Bundaberg Post Office by Luke Griffin

Originally hailing from Bundaberg, Queensland, Australia, Luke’s work uniquely reflects his life-long love of the outdoors and his keen interest in portraiture. Having recently returned from 4.5 years living and travelling abroad, his portfolio presents an intriguing variety of images that will delight any viewer.

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  • Luke Griffin
    Luke Griffinover 3 years ago

  • Circle me on

    • Bundaberg Post Office, Bundaberg, Queensland, Australia.
    • Dedicated to my father who last week retired after 43 years working for Australia Post.

    Bundaberg is situated 15 kilometres inland from the coast at the southern tip of the Great Barrier Reef on the banks of the Burnett River. It is approximately 385 kilometres north of Brisbane and is a major provincial centre within Queensland’s Wide Bay-Burnett region.

    Bundaberg Post Office is a substantial, well designed public building in the Victorian Italianate style. It is an important example of the prosperity of Bundaberg in the late 19th century as the centre of one of Queensland’s most significant sugar growing regions.

    The post office is one of a number of significant Queensland post office buildings constructed in major regional centres in the 1880s and 90s, retaining major characteristics of this series including substantial masonry and its two-storey design.

    The building is located at the intersection of Bourbong and Barolin Streets, one of the town’s main intersections, and is constructed of rendered brick. In plan it was designed as an ‘L’ shape. There are major elevations to both streets and an entrance under the clock tower at the corner of the building.

    The landmark corner clock tower, which rises to an equivalent of six stories, is flanked by arcades and loggias to both street facades. The clock tower is an ornate classically influenced parapet, below which are clock faces to each side set between pilasters.

    Lower levels of the tower correspond to storeys defined by window openings, those on the first floor forming a small bay. The tower is flanked by wings consisting of an arcade to each side with a covered balcony above, which joins a two storey gabled projection below a triangular pediment. A small single storey section finishes each wing.

    Bundaberg, colloquially known as “Bundy”, is thought to be an artificial combination of bunda, the Kabi Aboriginal word denoting important man and the German suffix berg indicating mountain. The local Aboriginal group is the Gurang Gurang (goo-rang goo-rang) people.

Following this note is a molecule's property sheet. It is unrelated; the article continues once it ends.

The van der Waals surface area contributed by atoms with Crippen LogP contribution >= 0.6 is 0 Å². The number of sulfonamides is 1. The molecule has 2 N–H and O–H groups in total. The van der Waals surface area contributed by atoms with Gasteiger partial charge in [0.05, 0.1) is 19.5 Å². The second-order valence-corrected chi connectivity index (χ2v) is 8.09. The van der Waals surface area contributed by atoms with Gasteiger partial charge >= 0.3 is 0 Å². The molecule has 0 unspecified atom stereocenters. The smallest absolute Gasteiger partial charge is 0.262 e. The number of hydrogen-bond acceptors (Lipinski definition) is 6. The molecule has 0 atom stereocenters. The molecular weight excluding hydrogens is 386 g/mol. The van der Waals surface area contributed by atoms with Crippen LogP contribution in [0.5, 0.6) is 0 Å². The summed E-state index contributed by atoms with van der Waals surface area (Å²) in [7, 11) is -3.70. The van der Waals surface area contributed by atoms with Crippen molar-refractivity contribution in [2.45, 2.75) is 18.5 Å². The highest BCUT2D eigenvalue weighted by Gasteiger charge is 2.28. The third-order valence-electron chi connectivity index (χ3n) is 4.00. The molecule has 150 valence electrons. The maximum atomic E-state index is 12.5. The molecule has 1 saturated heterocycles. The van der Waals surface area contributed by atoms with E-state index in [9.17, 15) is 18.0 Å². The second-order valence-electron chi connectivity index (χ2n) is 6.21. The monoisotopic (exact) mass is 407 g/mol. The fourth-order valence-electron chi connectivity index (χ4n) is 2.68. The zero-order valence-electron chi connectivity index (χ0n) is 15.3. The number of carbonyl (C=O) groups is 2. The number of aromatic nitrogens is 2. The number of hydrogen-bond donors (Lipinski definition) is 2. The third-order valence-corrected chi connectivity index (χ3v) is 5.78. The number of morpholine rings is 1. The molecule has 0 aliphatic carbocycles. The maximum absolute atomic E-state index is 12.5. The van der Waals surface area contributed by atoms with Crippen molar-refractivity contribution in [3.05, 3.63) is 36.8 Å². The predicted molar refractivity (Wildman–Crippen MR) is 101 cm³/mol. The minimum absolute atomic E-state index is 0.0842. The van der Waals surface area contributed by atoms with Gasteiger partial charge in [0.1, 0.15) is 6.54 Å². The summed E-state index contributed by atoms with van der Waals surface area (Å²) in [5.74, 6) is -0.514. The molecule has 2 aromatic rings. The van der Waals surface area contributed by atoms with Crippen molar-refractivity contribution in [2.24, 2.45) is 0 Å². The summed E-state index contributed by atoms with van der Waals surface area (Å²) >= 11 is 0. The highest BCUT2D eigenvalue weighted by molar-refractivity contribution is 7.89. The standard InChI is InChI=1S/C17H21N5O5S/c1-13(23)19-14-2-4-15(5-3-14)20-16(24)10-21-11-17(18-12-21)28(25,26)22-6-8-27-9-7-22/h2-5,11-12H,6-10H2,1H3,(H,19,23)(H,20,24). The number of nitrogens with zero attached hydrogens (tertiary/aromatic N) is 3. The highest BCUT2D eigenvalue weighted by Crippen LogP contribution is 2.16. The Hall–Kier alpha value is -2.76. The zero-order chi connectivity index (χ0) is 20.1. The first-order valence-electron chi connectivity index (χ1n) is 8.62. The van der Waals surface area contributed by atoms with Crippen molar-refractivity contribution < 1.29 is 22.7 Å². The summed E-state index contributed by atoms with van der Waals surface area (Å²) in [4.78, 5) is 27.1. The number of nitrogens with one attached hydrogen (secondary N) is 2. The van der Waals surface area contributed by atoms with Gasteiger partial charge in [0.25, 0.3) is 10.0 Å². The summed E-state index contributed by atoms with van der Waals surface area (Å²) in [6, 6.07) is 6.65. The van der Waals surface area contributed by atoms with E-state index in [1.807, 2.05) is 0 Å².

Bundaberg boasts other heritage buildings alongside modern architecture. The area is also known for its pristine beaches where turtles can be seen in their natural habitat, and of course the famous Bundaberg Rum Distillery.

    • Photographs taken with Nikon D7000, 10-20mm Sigma lens @ 13mm, f/4.5, iso100, tripod. HDR created from 3 bracketed exposures (-2,0,+2), tonemapped in Photomatix. Final processing in PS CS4 & additional plug-ins.
    • Others you may like:

    • View my art by category

    • Image added on 5th of October, 2011

    – Luke Griffin

  • Guendalyn
    Guendalynover 3 years ago

    stunning !!!

  • maggie326
    maggie326over 3 years ago

    Gorgeous capture

  • Ian Berry
    Ian Berryover 3 years ago

    Great POV for this Building Luke. I like your HDR treatment. Hey, I really like your “View extra large Button”. What is the go with that? I’ve not seen anywhere else.

  • Thanks Ian.
    The ‘big’ button is a trade secret and if I told you I’d have to kill you. Nah… just kidding mate I will do up a tutorial journal tomorrow for you.

    – Luke Griffin

  • Here you go mate:

    – Luke Griffin

  • Leigh Monk
    Leigh Monkover 3 years ago

    Nice work Luke

  • Damienne Bingham
    Damienne Binghamover 3 years ago

    Very effective use of the wide angle lens, Luke! Looks great!

  • Charmiene Maxwell-batten
    Charmiene Maxw...over 3 years ago

    great capture Luke!

  • jeanlphotos
    jeanlphotosover 3 years ago


  • Kris Montgomery
    Kris Montgomeryover 3 years ago

    Excellent treatment of this lovely old building Luke… the extra large view looks amazing. How do you get that ‘view extra large’ button???

  • Thanks Kris.
    I will do up a tutorial journal tomorrow on the ‘big’ button. ;-)

    – Luke Griffin

  • Here you go Kris.

    – Luke Griffin

  • Marie Sharp
    Marie Sharpover 3 years ago

  • Thanks Marie!

    – Luke Griffin

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